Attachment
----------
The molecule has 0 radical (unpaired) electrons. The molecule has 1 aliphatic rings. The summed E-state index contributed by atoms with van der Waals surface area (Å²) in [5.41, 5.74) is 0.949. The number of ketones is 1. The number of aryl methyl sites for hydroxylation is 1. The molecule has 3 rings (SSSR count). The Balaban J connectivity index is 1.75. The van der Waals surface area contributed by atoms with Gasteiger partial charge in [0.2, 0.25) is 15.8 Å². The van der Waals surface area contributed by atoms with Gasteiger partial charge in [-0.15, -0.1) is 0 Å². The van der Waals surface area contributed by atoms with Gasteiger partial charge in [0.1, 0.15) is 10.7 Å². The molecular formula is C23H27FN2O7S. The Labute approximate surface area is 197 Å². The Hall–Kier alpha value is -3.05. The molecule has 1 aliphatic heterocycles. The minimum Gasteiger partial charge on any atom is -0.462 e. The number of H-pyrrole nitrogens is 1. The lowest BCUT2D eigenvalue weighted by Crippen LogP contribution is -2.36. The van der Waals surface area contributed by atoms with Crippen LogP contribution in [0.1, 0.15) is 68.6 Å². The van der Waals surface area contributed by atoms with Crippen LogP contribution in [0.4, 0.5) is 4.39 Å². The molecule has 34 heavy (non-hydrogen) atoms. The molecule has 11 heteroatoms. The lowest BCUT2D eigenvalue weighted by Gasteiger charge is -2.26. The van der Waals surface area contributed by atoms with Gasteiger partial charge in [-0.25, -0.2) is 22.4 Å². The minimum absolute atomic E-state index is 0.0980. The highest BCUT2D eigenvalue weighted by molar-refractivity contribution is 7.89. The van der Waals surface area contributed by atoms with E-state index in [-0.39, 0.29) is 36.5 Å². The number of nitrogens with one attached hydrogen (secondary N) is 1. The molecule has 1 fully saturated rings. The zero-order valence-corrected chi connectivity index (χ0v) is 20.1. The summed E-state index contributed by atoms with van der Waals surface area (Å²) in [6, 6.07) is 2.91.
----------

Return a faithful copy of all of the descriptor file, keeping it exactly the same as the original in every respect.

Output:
The molecule has 0 radical (unpaired) electrons. The molecule has 1 aliphatic rings. The summed E-state index contributed by atoms with van der Waals surface area (Å²) in [5.41, 5.74) is 0.949. The number of ketones is 1. The number of aryl methyl sites for hydroxylation is 1. The molecule has 3 rings (SSSR count). The Balaban J connectivity index is 1.75. The van der Waals surface area contributed by atoms with Gasteiger partial charge in [0.2, 0.25) is 15.8 Å². The van der Waals surface area contributed by atoms with Gasteiger partial charge in [-0.15, -0.1) is 0 Å². The van der Waals surface area contributed by atoms with Gasteiger partial charge in [0.1, 0.15) is 10.7 Å². The molecular formula is C23H27FN2O7S. The Labute approximate surface area is 197 Å². The Hall–Kier alpha value is -3.05. The molecule has 1 aliphatic heterocycles. The minimum Gasteiger partial charge on any atom is -0.462 e. The number of H-pyrrole nitrogens is 1. The lowest BCUT2D eigenvalue weighted by Crippen LogP contribution is -2.36. The van der Waals surface area contributed by atoms with Crippen LogP contribution in [0.1, 0.15) is 68.6 Å². The van der Waals surface area contributed by atoms with Crippen LogP contribution in [0.4, 0.5) is 4.39 Å². The molecule has 34 heavy (non-hydrogen) atoms. The molecule has 11 heteroatoms. The lowest BCUT2D eigenvalue weighted by Gasteiger charge is -2.26. The van der Waals surface area contributed by atoms with Gasteiger partial charge in [-0.25, -0.2) is 22.4 Å². The minimum absolute atomic E-state index is 0.0980. The highest BCUT2D eigenvalue weighted by molar-refractivity contribution is 7.89. The van der Waals surface area contributed by atoms with E-state index in [-0.39, 0.29) is 36.5 Å². The number of nitrogens with one attached hydrogen (secondary N) is 1. The molecule has 1 fully saturated rings. The zero-order valence-corrected chi connectivity index (χ0v) is 20.1. The summed E-state index contributed by atoms with van der Waals surface area (Å²) in [6, 6.07) is 2.91.